Saturday, January 08, 2005

Two Happy New Years for the price of One

You know it's that time of the year. Every restaurant, coffee bar and concert hall starts playing ABBA's "Happy New Year". (Just like the other 24 years before it.) True, we just had the conventional calendar year version. Good for expats, and also good for the Vietnamese who like the spirit of the thing. (But they have to be back home by 11 pm - as observed at one party this year. I shit you not. At 10:30, all the Vietnamese guests - sans my girfriend - got up as one, made their excuses, and left. Parental directives, you know. They were all in their twenties too.)

But to most of the locals, January the 1st is just another page on a calendar. A new calendar, perhaps, but just a calender. Presently, they're looking forward to their big, BIG, BIG version of the event. It's Tết, the lunar new year celebrated in this country roughly around the end of January. Plane seats into or inside this country are booked solid, as millions of people are off to visit their relatives. That includes all of my students, so I'm getting another small holiday just after this one. And the catchphrase for this season is (what else?) the Vietnamese phrase for "Happy New Year". Folks, it's "Chúc Mừng Năm Mới!" You see it everywhere.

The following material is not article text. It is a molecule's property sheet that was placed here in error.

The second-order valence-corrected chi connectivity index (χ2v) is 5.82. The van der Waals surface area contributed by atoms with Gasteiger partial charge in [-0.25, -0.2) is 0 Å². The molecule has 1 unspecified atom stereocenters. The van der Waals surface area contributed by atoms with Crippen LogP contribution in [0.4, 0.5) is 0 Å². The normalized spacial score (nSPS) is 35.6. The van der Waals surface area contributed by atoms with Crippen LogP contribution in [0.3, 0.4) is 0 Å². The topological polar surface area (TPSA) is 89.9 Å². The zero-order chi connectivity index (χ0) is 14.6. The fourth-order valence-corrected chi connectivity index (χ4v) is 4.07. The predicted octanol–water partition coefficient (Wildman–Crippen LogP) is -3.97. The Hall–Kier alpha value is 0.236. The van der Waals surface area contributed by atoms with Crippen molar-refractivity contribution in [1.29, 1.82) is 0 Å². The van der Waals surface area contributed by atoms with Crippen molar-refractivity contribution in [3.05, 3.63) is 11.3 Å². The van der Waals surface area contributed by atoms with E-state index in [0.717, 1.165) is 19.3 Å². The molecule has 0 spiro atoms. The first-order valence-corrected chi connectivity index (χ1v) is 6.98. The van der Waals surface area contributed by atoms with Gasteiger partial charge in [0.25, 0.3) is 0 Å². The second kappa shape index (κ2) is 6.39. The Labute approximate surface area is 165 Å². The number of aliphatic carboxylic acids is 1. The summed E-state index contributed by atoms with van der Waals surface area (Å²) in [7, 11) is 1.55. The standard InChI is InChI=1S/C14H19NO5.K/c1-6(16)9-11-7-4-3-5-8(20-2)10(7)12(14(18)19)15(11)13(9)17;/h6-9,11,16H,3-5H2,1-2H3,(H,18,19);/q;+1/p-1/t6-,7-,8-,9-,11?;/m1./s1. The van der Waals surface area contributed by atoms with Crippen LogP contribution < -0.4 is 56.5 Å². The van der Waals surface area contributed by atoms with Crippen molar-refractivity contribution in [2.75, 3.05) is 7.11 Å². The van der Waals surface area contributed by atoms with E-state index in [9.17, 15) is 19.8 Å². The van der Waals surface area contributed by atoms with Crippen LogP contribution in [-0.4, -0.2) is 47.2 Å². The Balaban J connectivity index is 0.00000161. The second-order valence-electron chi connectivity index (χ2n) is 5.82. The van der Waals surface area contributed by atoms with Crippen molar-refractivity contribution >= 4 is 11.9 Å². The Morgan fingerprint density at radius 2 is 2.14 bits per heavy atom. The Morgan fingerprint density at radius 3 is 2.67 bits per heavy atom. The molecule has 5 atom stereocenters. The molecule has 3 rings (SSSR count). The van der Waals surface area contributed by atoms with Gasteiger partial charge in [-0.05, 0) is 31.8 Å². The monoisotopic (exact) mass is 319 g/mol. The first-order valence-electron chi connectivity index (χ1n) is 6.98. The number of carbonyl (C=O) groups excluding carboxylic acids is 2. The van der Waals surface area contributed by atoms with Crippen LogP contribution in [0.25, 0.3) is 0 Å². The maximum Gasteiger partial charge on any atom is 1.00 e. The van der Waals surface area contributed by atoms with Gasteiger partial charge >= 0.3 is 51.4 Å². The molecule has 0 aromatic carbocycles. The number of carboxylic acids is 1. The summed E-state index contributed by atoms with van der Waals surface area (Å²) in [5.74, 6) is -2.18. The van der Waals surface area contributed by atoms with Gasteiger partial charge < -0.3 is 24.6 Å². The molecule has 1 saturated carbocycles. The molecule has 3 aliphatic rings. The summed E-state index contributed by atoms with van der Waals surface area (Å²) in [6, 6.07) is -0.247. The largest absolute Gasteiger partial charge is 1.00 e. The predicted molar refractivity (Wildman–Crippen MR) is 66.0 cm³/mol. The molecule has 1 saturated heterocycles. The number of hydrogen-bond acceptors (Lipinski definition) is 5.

So why do the people at New Year Wishes Around the World think (in their ignorance of languages, characters sets and the world in general) that thee Vietnamese is "Chuc Mung Tan Nien"? I've seen it nowhere. It's been absent from all propaganda, pamphlets, papers and posters in this place. Well, according to the fiancee, it is technically correct to use "Chúc Mừng Tân Niên" (diacritics added). But it's not ubiquitous like the other phrase. Think of it more as Sino-Vietnamese: like Vietnamese, but with more words of Chinese origin. So the site is correct - sort of. It's strikes me as equivalent to shouting out "Merrie Yule" - appropriate at a SCA meet, perhaps, but few places else.

Now with Bulgarian, the "New Wishes" people really bollixed it up. Is "×åñòèòà Íîâà Ãîäèíà" really how you say "Happy New Year" in that language? Like fuck it is. It's Честита Нова Година - or "Chestita Nova Godina". Hell, if Language Log is competent enough to work it out for free, they should be competent to work it out for pay.